Just when it seemed this election could not get any more absurd, artist Marina Abramovic has been dragged into the mayhem.
Among the latest batch of emails released by Wikileaks, allegedly from the hacked account of John Podesta, the chairman of Hillary Clinton’s presidential campaign, is one from Abramovic, in which she invites Tony Podesta, a major art collector who is John’s brother, to “a Spirit Cooking dinner at my place,” and asks if John might want to join. Tony forwarded the email to his brother, which is how it ended up among the stolen emails.
Various right-wing websites seem to have done some cursory internet research on Abramovic over the past 12 hours, and they found a video of the artist painting with pigs’ blood in one of her Spirit Cooking (1997) performances, and they have gotten pretty riled up over the past 24 hours, even claiming that the artist is involved in Satanic rituals.
The Drudge Report led this morning with this headline: “WIKI WICCAN: PODESTA PRACTICES OCCULT MAGIC.” Infowars—run by the conspiracy theorist Alex Jones (the guy who recently said he’s heard that President Obama and Hillary Clinton smell of sulfur)—has linked Abramovic with Aleister Crowley and declared that the dinner included “black magic.” Danger & Play, the site run by Mike Cernovich, the alt-right commentator recently profiled by the New Yorker, has headlined its article, “Podesta emails reveal Clinton’s inner circle as sex cult with connections to human trafficking.”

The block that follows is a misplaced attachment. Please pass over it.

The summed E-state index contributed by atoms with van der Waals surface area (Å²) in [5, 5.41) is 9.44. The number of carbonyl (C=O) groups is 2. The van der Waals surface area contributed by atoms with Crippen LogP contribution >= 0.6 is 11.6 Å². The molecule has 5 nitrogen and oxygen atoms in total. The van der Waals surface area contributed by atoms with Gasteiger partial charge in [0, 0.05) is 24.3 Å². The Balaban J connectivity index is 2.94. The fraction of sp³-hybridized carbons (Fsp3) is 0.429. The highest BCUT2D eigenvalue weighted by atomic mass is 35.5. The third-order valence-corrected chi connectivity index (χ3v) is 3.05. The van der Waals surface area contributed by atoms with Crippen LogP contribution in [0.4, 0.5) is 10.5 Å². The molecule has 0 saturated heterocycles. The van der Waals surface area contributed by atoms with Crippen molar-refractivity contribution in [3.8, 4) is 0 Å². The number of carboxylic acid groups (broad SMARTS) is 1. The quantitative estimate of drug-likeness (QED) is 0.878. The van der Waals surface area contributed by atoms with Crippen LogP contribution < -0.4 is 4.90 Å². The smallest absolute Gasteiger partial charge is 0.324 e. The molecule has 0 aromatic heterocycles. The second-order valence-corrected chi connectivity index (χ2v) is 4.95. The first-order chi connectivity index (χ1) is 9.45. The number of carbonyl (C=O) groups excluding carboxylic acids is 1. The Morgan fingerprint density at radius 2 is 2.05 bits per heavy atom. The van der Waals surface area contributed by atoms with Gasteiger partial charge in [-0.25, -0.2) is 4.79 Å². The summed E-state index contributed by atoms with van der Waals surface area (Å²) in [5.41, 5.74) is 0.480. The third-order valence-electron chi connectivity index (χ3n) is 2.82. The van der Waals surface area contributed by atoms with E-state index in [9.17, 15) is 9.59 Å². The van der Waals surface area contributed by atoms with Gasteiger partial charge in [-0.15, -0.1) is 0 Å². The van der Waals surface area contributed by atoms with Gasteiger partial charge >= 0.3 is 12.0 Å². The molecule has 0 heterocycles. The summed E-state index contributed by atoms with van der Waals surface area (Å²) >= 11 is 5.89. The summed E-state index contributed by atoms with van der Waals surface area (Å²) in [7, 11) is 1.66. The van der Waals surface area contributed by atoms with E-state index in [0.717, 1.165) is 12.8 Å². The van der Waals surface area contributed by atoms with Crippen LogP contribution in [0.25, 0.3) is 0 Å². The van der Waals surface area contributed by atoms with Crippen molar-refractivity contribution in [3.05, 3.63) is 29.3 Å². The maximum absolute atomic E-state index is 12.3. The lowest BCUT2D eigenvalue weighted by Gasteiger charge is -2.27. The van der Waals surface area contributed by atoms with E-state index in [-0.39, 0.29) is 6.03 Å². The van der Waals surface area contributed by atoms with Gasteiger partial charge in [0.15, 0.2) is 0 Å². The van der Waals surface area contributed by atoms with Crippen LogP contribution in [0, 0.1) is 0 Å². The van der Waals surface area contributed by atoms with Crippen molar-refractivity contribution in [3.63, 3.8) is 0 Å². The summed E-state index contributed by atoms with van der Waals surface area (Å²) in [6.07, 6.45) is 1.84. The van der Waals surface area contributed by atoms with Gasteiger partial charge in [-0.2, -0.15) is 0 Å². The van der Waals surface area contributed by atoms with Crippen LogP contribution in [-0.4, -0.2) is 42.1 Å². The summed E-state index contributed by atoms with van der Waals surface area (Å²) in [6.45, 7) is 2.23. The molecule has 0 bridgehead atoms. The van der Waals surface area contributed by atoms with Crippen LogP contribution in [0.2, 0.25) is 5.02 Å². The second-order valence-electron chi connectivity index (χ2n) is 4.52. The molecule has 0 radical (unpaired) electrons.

“I’m outraged, because this is taken completely out of my context,” Abramovic told me by phone this afternoon. She was at Sean Kelly Gallery, her rep in New York. The dinner, she explained, was a reward for donors to a Kickstarter campaign she had run. Tony Podesta has collected her work since the 1990s, and he attended, but John couldn’t make it. In fact, she has never met John Podesta.
“It was just a normal dinner,” Abramovic said, adding that about 10 people attended. “It was actually just a normal menu, which I call spirit cooking. There was no blood, no anything else. We just call things funny names, that’s all.” (The Kickstarter page advertised “traditional soups.”)
Spirit Cooking, Abramovic explained, was a performance she staged at a number of museums around the world in the ‘90s, painting graffiti with pigs’ blood. She also made a limited-edition book, which contains various recipes. That book is in the collection of the Museum of Modern Art in New York, among other places.
And the Satanism charge? “Anybody who wants can read my memoirs and find out that [my work] is far away from Satanism,” she said. (The book was just released this week, she noted, and it’s doing well on Amazon.) “My work is really more about spirituality and not anything else,” she continued. “I’ve been doing my work for so long, and this is a misunderstanding.” She said of the right-wing attacks, “It’s absolutely outrageous and ridiculous.”
All things considered, Abramovic sounded in relatively good spirits—exasperated but maintaining a sense of humor about the whole thing. “I mean, this world is really turning to hell,” she said at one point, laughing. “I am completely amazed, something is taken out of context for the purpose of winning.”
“We are living in such a strange world,” she said.